If he's not a racist, why are white players so few and far between on his teams?

The same question could also be asked of most of America's major college basketball coaches. Heading into the 1990s, more than 70 percent of the players on major college basketball teams are black, and the percentage is growing each year. The talent pool of white players physically gifted enough to play at the highest level of the sport is rather thin, and competition for the best players is fierce.

In Thompson's defense, many white players would prefer to go elsewhere and not play for a demanding black coach, though it must also be said that he has not gone out of his way to recruit white athletes. Danny Ferry (Duke all-America two years ago) grew up in his own backyard, but Thompson never made an attempt to talk to him. He should have. Still, in recent years Thompson hasn't been doing much recruiting anyway, of white or black players. He hates the process, finds it demeaning. But he does not dislike white ball players.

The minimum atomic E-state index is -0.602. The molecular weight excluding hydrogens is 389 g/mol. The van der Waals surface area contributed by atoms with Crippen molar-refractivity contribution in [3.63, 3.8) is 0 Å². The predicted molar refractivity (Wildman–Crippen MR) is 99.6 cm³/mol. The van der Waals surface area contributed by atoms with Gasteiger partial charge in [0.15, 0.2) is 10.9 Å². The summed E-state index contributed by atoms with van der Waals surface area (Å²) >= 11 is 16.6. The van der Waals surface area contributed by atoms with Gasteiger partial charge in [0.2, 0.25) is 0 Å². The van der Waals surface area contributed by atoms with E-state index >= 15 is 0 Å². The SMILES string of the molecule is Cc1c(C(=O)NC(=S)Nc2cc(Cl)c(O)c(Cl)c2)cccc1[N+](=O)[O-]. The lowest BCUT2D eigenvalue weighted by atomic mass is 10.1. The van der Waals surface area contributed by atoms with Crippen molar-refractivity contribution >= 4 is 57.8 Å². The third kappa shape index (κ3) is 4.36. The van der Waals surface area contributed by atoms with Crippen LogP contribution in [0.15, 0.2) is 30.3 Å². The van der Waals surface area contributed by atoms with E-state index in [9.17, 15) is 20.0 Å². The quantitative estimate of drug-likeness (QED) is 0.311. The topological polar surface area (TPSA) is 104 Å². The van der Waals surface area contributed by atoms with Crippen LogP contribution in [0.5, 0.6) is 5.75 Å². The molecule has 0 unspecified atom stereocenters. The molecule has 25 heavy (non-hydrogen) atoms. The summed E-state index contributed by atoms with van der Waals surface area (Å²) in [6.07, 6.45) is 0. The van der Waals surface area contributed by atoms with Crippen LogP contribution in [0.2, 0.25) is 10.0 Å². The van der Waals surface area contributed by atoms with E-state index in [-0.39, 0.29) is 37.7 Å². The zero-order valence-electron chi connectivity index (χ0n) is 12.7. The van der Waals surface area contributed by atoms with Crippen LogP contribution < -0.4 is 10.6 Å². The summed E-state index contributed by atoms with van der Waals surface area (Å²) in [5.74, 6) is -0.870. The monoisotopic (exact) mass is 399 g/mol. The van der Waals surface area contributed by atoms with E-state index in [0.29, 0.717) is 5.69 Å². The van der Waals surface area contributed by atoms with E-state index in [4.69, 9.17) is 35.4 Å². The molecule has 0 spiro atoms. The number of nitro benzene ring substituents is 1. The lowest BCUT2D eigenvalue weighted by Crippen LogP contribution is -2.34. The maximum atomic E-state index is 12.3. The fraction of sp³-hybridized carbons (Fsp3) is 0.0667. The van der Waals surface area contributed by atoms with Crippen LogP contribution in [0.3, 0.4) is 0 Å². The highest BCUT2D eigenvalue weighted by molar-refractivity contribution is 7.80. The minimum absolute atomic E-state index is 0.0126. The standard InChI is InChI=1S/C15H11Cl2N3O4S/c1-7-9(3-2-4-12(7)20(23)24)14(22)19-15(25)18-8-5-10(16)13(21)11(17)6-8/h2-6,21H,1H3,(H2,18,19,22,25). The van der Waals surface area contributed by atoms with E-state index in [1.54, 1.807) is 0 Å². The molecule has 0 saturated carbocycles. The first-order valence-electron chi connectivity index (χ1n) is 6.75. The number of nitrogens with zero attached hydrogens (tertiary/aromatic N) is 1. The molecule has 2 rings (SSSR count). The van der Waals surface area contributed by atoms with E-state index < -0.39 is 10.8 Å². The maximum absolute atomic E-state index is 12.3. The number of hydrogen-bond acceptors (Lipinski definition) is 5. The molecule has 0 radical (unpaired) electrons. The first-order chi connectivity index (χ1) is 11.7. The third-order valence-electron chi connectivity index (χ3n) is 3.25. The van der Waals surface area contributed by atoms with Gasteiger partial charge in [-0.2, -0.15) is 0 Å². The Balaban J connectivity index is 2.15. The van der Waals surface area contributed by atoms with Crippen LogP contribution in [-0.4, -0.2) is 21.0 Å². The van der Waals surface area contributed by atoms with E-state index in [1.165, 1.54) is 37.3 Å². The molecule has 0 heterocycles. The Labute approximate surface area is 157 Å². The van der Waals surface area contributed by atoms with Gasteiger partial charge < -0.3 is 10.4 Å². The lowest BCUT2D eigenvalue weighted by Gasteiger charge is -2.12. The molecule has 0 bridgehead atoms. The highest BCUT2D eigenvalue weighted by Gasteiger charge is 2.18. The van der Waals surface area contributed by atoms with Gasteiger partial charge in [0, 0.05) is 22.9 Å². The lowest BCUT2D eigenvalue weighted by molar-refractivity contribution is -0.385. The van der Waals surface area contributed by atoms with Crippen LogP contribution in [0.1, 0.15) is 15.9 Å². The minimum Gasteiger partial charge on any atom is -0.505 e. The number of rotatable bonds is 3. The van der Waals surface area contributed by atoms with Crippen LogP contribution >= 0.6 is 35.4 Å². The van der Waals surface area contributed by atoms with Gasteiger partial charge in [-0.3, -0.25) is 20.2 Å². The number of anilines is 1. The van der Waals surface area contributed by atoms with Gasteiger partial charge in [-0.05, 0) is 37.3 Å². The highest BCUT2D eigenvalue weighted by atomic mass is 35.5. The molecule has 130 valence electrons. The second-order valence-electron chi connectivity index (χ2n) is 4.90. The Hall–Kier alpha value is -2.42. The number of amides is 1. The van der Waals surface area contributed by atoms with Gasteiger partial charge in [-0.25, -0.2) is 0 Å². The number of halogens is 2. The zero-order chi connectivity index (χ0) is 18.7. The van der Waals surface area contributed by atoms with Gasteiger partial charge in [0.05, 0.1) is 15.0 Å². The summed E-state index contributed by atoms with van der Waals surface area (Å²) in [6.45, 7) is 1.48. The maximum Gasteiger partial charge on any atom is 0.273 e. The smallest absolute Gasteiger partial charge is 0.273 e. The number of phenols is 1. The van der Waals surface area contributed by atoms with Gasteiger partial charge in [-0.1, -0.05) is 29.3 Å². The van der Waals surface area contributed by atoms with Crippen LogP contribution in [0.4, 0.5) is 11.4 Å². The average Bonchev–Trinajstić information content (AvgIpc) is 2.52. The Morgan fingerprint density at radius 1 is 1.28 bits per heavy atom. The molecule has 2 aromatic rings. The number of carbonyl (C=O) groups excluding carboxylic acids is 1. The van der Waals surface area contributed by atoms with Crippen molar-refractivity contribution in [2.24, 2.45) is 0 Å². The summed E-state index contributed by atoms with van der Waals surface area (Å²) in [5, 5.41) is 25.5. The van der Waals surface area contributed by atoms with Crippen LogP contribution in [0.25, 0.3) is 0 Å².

Is he a bully?

At times he can be. He is an intimidating presence, a 6-foot-10, 270-pound bundle of potentially belligerent rage and retribution who has also learned over the years how to use his size and his bellowing baritone voice to his full advantage. It is not a pretty sight.

In his own Big East Conference, Thompson has feuded with fellow coaches Jim Boeheim (Syracuse), Rick Pitino (formerly of Providence) and Paul Evans (Pittsburgh), though all three insist they no longer have a problem with the head Hoya. His disdain for Brent Musburger has been well documented. He also tried to bully another old colleague, Bill Raftery of CBS, when the former Seton Hall coach criticized his team's roughhouse style during a game against Pittsburgh in 1987 that degenerated into a brawl.

Can John Thompson coach?

No question here. His record speaks for itself -- 423 wins going into this season, a national championship, three Final Four appearances, four Big East Conference regular season titles, 14 times in the NCAA tournament, including 12 straight, 16 consecutive postseason appearances.